Employee or Independent Contractor: What Difference Does It Make?
Hilliary Clinton famously asked, "What difference does it make?" Well, as far as the independent contractor versus employee distinction, it makes a big difference. You’re not entitled to be paid a minimum wage, overtime, etc., unless you are an employee. So, the first question we must address is whether or not you are an employee.
The employment relationship is a contractual agreement between your employer and you. According to both state and federal law, workers who are economically dependent on the business of the employer are considered to be employees and most workers are considered to be employees.
Employers sometimes try to avoid the liabilities and responsibilities of being an employer by mischaracterizing workers as independent contractors. This is a big deal because independent contractors are not eligible for the protections of state and federal wage laws.
There is no minimum wage, overtime, rest breaks, meal periods, etc., for independent contractors, because independent contractors don’t work for an employer per se. Rather, independent contractors are in business for themselves.
For some of you, it may be unclear whether you are an employee or an independent contractor—especially if you are a broker, advisor, salesperson, a delivery or car service driver, home worker or work for tips or commissions.
There are number of factors the courts and regulators consider in the determination of whether an individual is an independent contractor in business for himself or herself, or an employee who is economically dependent on an employer who can require employees to work and prevent employees from working. There is no single determinative factor. Rather, courts look at all facts relevant to the relationship between the worker and the employer.
The factors can vary and no set of factors is exclusive, but these are generally the key factors in determining whether an employment relationship exists:
1. The extent to which the work performed is an integral part of the employer’s business. If the work is integral to the employer’s business, it is more likely the worker is economically dependent and less likely the worker is in business for himself or herself. Work is integral to the employer’s business if it is part of its production process or if it is a service the employer is in business to provide.
2. Whether the worker’s managerial skills affect his or her opportunity for profit and loss. This may be indicated by the hiring and supervision of workers or by investing in equipment, and whether the worker’s managerial skills affect his or her profit or loss.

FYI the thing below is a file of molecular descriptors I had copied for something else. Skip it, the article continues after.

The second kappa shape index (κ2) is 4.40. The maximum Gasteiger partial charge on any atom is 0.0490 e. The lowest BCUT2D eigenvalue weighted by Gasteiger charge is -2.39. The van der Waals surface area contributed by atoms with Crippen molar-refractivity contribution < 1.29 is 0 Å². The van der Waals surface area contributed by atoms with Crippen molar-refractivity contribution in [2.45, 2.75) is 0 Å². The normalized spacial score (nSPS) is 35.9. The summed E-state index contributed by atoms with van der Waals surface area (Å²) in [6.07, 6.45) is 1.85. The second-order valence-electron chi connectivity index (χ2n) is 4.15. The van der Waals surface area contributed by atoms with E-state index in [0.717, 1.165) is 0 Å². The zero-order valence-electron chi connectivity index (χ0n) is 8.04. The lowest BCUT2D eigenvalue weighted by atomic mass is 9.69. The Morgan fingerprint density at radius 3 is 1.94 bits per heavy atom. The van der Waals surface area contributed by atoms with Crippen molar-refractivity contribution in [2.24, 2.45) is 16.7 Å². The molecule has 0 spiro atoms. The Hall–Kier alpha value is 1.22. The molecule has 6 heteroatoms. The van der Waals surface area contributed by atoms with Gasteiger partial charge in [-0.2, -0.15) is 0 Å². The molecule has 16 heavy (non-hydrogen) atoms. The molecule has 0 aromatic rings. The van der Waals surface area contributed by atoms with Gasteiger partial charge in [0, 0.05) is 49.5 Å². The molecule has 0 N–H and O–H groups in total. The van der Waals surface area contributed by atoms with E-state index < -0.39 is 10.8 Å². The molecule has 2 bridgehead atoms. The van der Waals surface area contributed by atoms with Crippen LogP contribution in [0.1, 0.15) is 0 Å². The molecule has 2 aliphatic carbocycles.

3. The relative investment in facilities and equipment by the worker and the employer. The worker must make some investment and bear some risk for a loss in order for there to be an indication he or she is an independent contractor.
4. The worker’s skill and initiative. An independent contractor is typically skilled and exercises independent business judgment. These workers take initiative to operate as independent businesses, as opposed to employees who are economically dependent.
5. The permanency of the relationship. A permanent or indefinite relationship indicates the worker is an employee, as opposed to an independent contractor.
6. The nature and degree of control by the employer. This factor includes who sets the amount of pay and hours of work, and who determines how the work is performed, as well as whether the worker is free to work for others and hire helpers. An independent contractor generally works free from the control of the employer.
The one factor that is not so relevant in determining the existence of an independent contractor relationship is a written agreement. The fact that a worker has signed an “independent contractor agreement” is not controlling because the actual facts of the working relationship—not a label—determine the nature of the relationship.
The bottom line is that whether you are an employee or an independent contractor makes a huge difference. Employers prefer independent contractor status because they don’t have to provide vacation pay, sick time, personal leave, or any life, health or unemployment insurance. In addition, there is no basis for workers’ compensation suits, and taxes do not have to be withheld. Finally, there are no minimum wages, maximum hours, overtime, rest breaks and meal periods. All of those unpaid benefits and wages add up to a lot of money. Thus, there is a huge incentive—a lot of money in the employer’s pockets—to mischaracterize employees as independent contractors. It’s one of the devious tactics of the great wage robbery.